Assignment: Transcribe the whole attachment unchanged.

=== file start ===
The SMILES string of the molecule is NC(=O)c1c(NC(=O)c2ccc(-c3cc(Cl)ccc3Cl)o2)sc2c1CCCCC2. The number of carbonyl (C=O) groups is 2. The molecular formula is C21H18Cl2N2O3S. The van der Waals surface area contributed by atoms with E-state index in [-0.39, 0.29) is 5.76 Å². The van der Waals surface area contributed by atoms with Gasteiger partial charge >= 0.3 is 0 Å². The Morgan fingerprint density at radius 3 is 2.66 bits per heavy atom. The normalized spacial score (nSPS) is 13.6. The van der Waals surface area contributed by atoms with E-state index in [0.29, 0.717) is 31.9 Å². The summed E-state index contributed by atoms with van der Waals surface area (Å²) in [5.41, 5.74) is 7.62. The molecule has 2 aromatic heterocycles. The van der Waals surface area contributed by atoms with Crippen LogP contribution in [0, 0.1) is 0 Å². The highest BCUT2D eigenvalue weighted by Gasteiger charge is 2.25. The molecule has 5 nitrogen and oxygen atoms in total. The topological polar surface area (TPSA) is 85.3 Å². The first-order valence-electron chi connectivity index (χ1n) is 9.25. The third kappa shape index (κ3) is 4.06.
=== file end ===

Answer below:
The SMILES string of the molecule is NC(=O)c1c(NC(=O)c2ccc(-c3cc(Cl)ccc3Cl)o2)sc2c1CCCCC2. The number of carbonyl (C=O) groups is 2. The molecular formula is C21H18Cl2N2O3S. The van der Waals surface area contributed by atoms with E-state index in [-0.39, 0.29) is 5.76 Å². The van der Waals surface area contributed by atoms with Gasteiger partial charge >= 0.3 is 0 Å². The Morgan fingerprint density at radius 3 is 2.66 bits per heavy atom. The normalized spacial score (nSPS) is 13.6. The van der Waals surface area contributed by atoms with E-state index in [0.29, 0.717) is 31.9 Å². The summed E-state index contributed by atoms with van der Waals surface area (Å²) in [5.41, 5.74) is 7.62. The molecule has 2 aromatic heterocycles. The van der Waals surface area contributed by atoms with Crippen LogP contribution in [0, 0.1) is 0 Å². The highest BCUT2D eigenvalue weighted by Gasteiger charge is 2.25. The molecule has 5 nitrogen and oxygen atoms in total. The topological polar surface area (TPSA) is 85.3 Å². The first-order valence-electron chi connectivity index (χ1n) is 9.25. The third kappa shape index (κ3) is 4.06.